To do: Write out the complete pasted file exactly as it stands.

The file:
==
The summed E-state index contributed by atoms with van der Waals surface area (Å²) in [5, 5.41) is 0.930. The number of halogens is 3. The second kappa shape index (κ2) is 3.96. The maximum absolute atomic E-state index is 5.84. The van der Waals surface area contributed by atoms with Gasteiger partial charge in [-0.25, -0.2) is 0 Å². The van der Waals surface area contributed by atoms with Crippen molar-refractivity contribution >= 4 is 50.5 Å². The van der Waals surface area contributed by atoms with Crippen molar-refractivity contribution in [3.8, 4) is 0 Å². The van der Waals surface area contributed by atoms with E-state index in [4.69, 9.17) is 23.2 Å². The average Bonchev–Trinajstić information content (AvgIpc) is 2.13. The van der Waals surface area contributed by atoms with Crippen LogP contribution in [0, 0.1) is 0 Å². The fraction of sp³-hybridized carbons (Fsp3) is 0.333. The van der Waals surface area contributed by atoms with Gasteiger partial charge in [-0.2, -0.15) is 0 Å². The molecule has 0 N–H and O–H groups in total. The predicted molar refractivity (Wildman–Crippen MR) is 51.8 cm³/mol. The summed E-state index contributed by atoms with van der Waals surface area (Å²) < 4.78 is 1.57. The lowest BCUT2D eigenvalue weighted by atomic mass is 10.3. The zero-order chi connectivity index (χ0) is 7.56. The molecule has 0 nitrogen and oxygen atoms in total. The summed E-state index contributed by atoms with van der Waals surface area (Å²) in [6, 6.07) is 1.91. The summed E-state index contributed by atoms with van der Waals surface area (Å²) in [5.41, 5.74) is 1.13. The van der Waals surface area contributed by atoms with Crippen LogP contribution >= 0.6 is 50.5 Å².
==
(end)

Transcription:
The summed E-state index contributed by atoms with van der Waals surface area (Å²) in [5, 5.41) is 0.930. The number of halogens is 3. The second kappa shape index (κ2) is 3.96. The maximum absolute atomic E-state index is 5.84. The van der Waals surface area contributed by atoms with Gasteiger partial charge in [-0.25, -0.2) is 0 Å². The van der Waals surface area contributed by atoms with Crippen molar-refractivity contribution >= 4 is 50.5 Å². The van der Waals surface area contributed by atoms with Crippen molar-refractivity contribution in [3.8, 4) is 0 Å². The van der Waals surface area contributed by atoms with E-state index in [4.69, 9.17) is 23.2 Å². The average Bonchev–Trinajstić information content (AvgIpc) is 2.13. The van der Waals surface area contributed by atoms with Crippen LogP contribution in [0, 0.1) is 0 Å². The fraction of sp³-hybridized carbons (Fsp3) is 0.333. The van der Waals surface area contributed by atoms with Gasteiger partial charge in [-0.2, -0.15) is 0 Å². The molecule has 0 N–H and O–H groups in total. The predicted molar refractivity (Wildman–Crippen MR) is 51.8 cm³/mol. The summed E-state index contributed by atoms with van der Waals surface area (Å²) < 4.78 is 1.57. The lowest BCUT2D eigenvalue weighted by atomic mass is 10.3. The zero-order chi connectivity index (χ0) is 7.56. The molecule has 0 nitrogen and oxygen atoms in total. The summed E-state index contributed by atoms with van der Waals surface area (Å²) in [6, 6.07) is 1.91. The summed E-state index contributed by atoms with van der Waals surface area (Å²) in [5.41, 5.74) is 1.13. The van der Waals surface area contributed by atoms with Crippen LogP contribution >= 0.6 is 50.5 Å².